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How to Overcome Emotional Eating

by Kern Kapoor 


Eating the right foods, consistently over time, is hard work.

(Like….much harder than we think it to be)

Especially if you are an emotional eater.

This article will give you an insight on what actually leads to emotional eating episodes. And how to address the root cause of the issue.


The Neuroscience

Our brain is a complex structure that carries out many different functions.

Talking simplistically, your brain can be separated into two parts:

The emotional side.

And the rational side.



With the latest discoveries in brain science, we’re starting to understand how these parts of our brain have actually developed differently over time.

Our emotional part of the brain is linked to the limbic system, which started developing 300 million years ago.

Our rational part of the brain is linked to the neocortex. Which is a much newer part of the brain and started developing 200 million years ago.




What this means?

Evolutionary speaking, our emotional brain is much more developed than our rational mind.

And the majority of our thoughts, behaviours, feelings and actions are driven by our emotional brain (No matter how rational we think we are!).

It is important to recognise these differences because both our rational mind and emotional mind work differently.


Stop rationalising

If you ever want to frustrate yourself, try getting your rational mind to talk to your emotional mind.

It doesn’t work.

How many times have you rationalised that you need to start eating healthy?

Only to end up falling to your old habits within weeks if not days.

Trying to rationalise our irrational behaviour is almost a recipe for disaster.

Instead, it is important to play to our strengths.


Playing to our strengths

Our rational mind is really good at analysing, observing and future planning.

Our emotional mind is really good making impulsive decisions in the moment.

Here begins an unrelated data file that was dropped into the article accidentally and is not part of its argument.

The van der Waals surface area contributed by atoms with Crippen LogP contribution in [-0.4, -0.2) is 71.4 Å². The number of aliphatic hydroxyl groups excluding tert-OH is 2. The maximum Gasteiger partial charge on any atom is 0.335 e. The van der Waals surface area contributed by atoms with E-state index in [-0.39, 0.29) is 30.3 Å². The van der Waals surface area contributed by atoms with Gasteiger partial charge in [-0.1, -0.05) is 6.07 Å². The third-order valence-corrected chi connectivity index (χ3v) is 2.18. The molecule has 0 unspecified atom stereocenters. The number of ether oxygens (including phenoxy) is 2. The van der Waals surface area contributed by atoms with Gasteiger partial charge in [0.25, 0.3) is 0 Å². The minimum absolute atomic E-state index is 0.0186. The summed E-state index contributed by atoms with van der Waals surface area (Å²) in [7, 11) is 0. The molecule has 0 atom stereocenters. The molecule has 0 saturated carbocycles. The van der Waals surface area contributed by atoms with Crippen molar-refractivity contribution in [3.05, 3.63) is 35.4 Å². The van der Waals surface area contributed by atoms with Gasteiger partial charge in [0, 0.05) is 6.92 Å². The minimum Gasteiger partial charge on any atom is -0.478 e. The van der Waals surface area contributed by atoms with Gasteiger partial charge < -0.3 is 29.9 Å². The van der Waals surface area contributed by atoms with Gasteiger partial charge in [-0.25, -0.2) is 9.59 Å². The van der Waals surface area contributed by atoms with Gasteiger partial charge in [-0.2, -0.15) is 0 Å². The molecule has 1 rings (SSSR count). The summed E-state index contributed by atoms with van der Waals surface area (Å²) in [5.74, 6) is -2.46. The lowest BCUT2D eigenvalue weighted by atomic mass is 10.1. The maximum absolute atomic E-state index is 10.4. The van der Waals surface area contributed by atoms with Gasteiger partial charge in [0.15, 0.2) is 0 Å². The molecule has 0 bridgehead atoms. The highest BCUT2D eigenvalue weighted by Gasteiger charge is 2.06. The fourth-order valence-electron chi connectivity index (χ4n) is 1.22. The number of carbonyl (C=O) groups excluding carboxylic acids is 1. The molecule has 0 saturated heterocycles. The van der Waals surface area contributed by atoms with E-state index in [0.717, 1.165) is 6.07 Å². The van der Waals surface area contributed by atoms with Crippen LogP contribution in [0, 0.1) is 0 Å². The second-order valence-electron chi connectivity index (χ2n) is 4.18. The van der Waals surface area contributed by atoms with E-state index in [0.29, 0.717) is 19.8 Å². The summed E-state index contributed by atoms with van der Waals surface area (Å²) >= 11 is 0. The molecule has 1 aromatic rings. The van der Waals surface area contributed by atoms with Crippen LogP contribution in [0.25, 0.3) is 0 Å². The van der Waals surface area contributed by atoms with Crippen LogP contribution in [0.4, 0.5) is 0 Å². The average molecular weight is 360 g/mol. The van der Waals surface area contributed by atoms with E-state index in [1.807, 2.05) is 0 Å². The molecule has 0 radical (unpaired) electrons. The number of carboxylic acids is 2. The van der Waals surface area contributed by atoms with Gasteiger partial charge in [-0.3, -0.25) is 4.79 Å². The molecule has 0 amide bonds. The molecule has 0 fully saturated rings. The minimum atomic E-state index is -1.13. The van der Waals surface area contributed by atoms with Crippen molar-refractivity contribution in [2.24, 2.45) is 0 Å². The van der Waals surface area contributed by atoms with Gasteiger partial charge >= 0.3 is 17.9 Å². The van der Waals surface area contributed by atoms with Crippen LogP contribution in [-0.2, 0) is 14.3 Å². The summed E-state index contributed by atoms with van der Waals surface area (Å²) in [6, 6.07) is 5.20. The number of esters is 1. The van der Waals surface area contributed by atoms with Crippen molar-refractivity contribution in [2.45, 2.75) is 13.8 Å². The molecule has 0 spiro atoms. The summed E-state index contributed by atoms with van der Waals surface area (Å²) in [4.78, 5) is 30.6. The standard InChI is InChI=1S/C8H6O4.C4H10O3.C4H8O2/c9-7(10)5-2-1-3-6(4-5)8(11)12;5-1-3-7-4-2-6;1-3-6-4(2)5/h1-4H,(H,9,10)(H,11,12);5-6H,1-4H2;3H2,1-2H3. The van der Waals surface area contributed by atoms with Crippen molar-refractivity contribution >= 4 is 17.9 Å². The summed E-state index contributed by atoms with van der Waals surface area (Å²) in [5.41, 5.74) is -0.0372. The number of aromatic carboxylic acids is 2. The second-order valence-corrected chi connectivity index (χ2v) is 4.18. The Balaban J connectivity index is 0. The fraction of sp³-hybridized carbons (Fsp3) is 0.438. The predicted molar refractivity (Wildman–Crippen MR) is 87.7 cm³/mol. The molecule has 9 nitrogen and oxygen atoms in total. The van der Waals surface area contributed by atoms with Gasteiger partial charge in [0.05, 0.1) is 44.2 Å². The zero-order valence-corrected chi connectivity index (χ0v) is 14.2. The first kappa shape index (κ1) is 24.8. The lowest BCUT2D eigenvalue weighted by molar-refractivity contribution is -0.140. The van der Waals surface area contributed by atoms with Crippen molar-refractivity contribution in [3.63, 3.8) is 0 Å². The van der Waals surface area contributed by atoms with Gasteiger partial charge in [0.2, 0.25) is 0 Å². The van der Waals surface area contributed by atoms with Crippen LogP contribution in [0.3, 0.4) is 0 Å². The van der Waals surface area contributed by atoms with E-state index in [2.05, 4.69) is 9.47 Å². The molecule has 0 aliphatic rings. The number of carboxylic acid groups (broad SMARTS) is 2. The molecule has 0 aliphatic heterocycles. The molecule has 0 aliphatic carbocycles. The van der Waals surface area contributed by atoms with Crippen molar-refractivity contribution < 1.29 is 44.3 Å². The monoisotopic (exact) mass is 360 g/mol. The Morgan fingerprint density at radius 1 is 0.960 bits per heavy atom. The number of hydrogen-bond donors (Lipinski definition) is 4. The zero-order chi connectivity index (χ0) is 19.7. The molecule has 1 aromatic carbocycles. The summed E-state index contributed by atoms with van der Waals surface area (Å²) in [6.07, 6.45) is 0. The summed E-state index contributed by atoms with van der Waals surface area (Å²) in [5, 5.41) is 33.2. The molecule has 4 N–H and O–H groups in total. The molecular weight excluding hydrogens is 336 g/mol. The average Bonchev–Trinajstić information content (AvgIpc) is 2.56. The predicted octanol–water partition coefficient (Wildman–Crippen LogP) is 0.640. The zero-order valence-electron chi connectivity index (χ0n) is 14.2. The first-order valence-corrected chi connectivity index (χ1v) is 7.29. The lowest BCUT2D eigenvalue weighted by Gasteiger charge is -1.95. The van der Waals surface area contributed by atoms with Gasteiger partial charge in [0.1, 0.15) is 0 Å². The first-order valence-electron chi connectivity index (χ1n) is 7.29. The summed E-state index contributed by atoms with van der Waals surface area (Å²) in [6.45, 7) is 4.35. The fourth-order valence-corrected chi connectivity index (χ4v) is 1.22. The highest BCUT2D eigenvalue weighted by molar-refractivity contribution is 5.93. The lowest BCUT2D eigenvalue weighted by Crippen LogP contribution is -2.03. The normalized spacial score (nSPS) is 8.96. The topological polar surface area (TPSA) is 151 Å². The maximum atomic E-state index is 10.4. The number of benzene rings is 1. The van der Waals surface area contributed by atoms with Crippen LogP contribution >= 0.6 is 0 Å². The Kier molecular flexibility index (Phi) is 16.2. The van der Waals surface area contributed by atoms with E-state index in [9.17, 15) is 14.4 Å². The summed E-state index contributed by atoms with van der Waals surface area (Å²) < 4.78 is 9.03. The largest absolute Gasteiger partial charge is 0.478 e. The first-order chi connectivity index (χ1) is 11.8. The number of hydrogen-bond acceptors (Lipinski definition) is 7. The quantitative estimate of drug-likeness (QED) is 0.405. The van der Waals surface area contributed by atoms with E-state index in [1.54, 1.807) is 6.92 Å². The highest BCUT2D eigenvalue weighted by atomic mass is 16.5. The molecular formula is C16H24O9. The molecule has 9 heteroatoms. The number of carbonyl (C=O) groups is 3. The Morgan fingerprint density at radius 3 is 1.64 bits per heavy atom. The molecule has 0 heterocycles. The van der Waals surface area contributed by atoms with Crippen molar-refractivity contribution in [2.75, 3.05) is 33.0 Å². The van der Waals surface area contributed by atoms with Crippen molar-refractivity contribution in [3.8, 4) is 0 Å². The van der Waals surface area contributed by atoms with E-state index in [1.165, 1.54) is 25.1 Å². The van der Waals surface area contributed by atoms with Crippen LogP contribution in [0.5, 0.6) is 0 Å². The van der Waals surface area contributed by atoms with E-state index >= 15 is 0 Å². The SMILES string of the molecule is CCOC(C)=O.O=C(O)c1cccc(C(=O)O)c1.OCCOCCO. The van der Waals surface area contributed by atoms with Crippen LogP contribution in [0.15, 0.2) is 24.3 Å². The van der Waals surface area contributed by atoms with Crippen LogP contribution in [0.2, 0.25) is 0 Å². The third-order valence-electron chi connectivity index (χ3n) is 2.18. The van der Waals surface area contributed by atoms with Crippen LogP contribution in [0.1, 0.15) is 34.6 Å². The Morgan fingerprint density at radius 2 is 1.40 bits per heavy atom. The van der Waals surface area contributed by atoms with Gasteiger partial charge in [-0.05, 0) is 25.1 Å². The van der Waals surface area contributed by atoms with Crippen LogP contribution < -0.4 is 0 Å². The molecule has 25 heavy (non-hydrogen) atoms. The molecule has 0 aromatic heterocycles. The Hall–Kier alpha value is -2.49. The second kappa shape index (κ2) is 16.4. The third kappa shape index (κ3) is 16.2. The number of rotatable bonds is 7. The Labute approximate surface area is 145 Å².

Break the Chain

In our coaching program, one of the tools I use with my clients is that of “Break the Chain.” 

You simply notice, observe and record what happened leading up to any food cravings, emotional eating, overeating or any other time you “feel out of control” with food and eating. 

Because here’s the thing:

Those feelings and behaviours didn’t come out of nowhere. They are not random. There is a whole sequence of events that lead to them.


For example:

  • You might be stressed on Monday, then eat more on Tuesday.
  • You might skip breakfast, then nosh at night.
  • You might have a few drinks with friends, then think, “Hey! Let’s order takeout!”


The food didn’t magically appear in front of you.

Whatever leads you to overeat, it’s not mysterious.

You just have to work backward along the chain and figure out what links are connected.

It’s hard to stop overeating once you start. Because your emotional mind is activated.

It’s a lot easier to prevent it in the first place by addressing the problems farther up the chain. This is where you can use your rational mind. To break those links.


Fine Details

1. Use the awareness exercise above for any recent eating-related episode that troubled you.

(i.e. eating out with friends, weekend overeating, midnight snacking, etc.)

2. Write down all the stuff that was happening around you just before that episode happened. 

  • Where were you?
  • What were you doing?
  • What were you thinking?
  • What were you feeling?
  • Who was with you?

3. See if you back a few hours before the episode now.

  • Where were you?
  • What were you doing?
  • What were you thinking?
  • What were you feeling?
  • Who was with you?


4. Look back at your data and notice any patterns. Don’t be judgmental about this as this will lead to resistance from your emotional mind. Simply be curious about the patterns you find.

“Hm, that’s interesting. Every time my mom calls me, I feel like eating chocolate.”


5. Come up with a plan of action. You may come up with one straight away. Or it may be an iterative process. Either way, that’s OK.

“OK, I’m going to go for a workout after I talk to mom, to get some energy out.”


Why this works

Our behaviours may seem “spur-of-the-moment”.

But they’re actually based on what we do, think, feel and experience long beforehand. 

Overeating is just the last link in a long chain. If you can break the earlier links, you have a much better chance of never getting to the last link.

This exercise helps you become more aware of what your eating episodes have in common. 

Maybe it’s a time of day, or a situation, or a type of food, or another person (or being alone), or a feeling—or all of these.


Where to from here

The “Break the Chain” tool is one of the 26 skills that our clients develop over the Body Knows Best coaching program.

If you’d like support and accountability to implement these skills, check out our coaching program. Our clients have become transformed versions of themselves.

Both from outside and within.

If you’re looking for additional resources, we have also created short FREE guide to kick-start your body transformation journey (you can find it at the bottom of page).

Keep in touch,


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